HOME Tokyo and Surroundings Kanagawa Kawasaki Ultimate Kawasaki Day Trip! Experience Japan's Largest Halloween Parade, Stay for the Sights!
Ultimate Kawasaki Day Trip! Experience Japan's Largest Halloween Parade, Stay for the Sights!

Ultimate Kawasaki Day Trip! Experience Japan's Largest Halloween Parade, Stay for the Sights!

Date published: 26 October 2018
Last updated: 29 October 2018

Without a doubt, Kawasaki City is one of the quirkiest neighborhoods in Japan. Located in Kanagawa Prefecture in the south of the Tokyo metropolis, it attracts people from all over the world especially for its Kanamara Festival in spring and Halloween Parade in fall. With a reputation for its uniqueness, the area is one of the most exciting places in the country.

You can get to Kawasaki in less than 30 minutes from central Tokyo, and you will want to get there bright and early, as the Halloween festivities go on all day and there is so much to see in and around the event space!

Revel in a Full Day and Night of Halloween Fun in Kawasaki!

Kawasaki’s LA CITTADELLA houses a cinema, night club, shops, restaurants, and more.
Kawasaki’s LA CITTADELLA houses a cinema, night club, shops, restaurants, and more.

Before the Halloween parade begins, soak up some of the other events happening around Kawasaki Station! The fun starts from 10:00 and includes: kimono rental and dressing services available until 17:00 at Tohteru Honten (3,000 yen); a free kimono dressing and photo experience at Le Front (60 minutes, starting after 11:00); free sake tasting on offer at Atre; and much more besides. Make sure you don’t miss the chance to enjoy traditional Japanese comic theater called kyogen, scheduled to be held at Kawasaki Nogakudo on Saturday the 27th and performed by an actor who is known as a living national treasure. Most restaurants inside LA CITTADELLA have menus in seven languages so you can order at ease.

You can even participate in the stamp rally for additional rewards! These include a variety of Kawasaki’s regional specialty goods, local sweets, rice crackers called daishimaki, stainless-steel tableware, glass paperweights featuring images of the factory zone at night, and other items made by local artisans. Just collect three or more stamps from any of the nine participating tourist attractions and then apply through the Kawasaki Halloween app. For more information visit the “Kawasaki City Travel Guide” Sightseeing Stamp Rally page, which has all the details.

Enjoy the Halloween Parade! (Sun, Oct 28 / 14:30–15:45)

Enjoy the Halloween Parade! (Sun, Oct 28 / 14:30–15:45)

This year, Japan’s biggest Halloween parade—expected to draw some 2,500 participants—will showcase some of the most elaborate costumes to date.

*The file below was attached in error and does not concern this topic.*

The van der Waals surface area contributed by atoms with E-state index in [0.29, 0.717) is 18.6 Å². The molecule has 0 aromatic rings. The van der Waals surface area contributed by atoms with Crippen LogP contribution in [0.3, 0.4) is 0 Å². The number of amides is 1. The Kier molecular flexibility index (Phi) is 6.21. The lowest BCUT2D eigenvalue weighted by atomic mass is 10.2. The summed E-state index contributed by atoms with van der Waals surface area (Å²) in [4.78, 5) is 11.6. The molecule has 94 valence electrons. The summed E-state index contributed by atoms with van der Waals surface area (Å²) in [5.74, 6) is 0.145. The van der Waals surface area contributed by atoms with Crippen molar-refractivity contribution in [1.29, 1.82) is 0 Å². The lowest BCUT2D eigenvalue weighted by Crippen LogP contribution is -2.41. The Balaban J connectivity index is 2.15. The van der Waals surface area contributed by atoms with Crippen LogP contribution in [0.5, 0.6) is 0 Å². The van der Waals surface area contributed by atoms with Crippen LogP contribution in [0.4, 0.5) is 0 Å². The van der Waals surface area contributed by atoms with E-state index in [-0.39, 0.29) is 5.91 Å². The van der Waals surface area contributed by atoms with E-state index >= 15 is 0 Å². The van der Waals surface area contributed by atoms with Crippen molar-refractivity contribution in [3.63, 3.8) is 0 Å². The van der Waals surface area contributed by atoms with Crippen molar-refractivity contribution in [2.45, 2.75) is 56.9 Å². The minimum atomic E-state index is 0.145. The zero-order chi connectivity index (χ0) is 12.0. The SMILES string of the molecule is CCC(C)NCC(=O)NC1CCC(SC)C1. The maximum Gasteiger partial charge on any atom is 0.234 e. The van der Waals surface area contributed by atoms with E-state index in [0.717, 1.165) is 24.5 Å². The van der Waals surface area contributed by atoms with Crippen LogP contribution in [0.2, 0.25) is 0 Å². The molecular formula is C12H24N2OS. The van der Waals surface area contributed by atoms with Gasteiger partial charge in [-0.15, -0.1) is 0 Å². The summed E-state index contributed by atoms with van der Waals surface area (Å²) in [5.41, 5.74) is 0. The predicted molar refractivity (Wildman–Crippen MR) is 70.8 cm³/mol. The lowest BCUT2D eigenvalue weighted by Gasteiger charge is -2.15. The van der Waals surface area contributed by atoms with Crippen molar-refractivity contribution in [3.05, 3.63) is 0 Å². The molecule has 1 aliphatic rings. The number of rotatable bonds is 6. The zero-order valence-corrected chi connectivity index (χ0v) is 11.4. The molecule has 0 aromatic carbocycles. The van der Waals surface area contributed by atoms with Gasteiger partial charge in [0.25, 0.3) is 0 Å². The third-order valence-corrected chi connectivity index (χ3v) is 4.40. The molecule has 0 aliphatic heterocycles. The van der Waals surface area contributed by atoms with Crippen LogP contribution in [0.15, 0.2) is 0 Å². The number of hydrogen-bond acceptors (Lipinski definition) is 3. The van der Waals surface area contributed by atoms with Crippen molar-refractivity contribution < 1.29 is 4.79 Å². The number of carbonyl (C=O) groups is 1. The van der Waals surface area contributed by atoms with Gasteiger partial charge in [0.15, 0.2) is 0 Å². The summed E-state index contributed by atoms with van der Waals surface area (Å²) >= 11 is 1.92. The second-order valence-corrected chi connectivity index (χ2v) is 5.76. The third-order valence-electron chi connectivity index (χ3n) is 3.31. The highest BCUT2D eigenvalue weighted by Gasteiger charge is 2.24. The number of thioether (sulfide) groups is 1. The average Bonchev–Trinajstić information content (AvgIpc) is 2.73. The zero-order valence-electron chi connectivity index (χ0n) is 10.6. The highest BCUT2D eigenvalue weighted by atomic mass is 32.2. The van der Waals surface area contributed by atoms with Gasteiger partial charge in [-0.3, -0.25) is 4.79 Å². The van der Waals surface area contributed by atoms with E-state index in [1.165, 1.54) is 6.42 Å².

On October 28, standards will be especially high as the marching contestants compete for the best costume award—a whopping ¥500,000 (about $5,000)—the largest in the event’s 22-year history.

Registration for the parade and contest costs ¥1,000, but partying on the side with 130,000 other participants is totally free.

For those who don’t want to be swallowed by the spooky jamboree, an exclusive space that offers a full view of the parade will be reserved for visitors from abroad who buy tickets in advance.

The parade will take place around the East Exit of JR Kawasaki Station. For more details, check out the event’s app, which also provides information about the Kids Parade, Halloween flicks showing at CLUB CITTA’, Dancing Pumpkin after party, and other events happening in October.

After the Parade, Explore Kawasaki!

After the Parade, Explore Kawasaki!

Kawasaki Warehouse
Those who enjoy the spooky ambiance of Halloween will also appreciate Anata no Warehouse for its eerie decor, which is located within easy walking distance of the Halloween event area. Modeled after the legendary Kowloon Walled City in Hong Kong, this multi-story amusement center and its rusty facade is hard to ignore in the midst of modern high-rise buildings.

As you approach a sign banning entry to those under 18 years of age, a set of steel doors bursts open to a dim red-lit antechamber.

Another door leads to a dingy corridor that immerses you in a downtown setting filled with synthesized sounds of rats and indecipherable dialogue. Painstaking details bring to life grimy windows that look into a room with a scantily clad mannequin lying on a bed, neon signs, frayed posters on walls, laundry hanging on a clothesline, and a replica of an open-front meat shop—all recreating the lawless Kowloon Walled City where crime, commerce, and community once coexisted.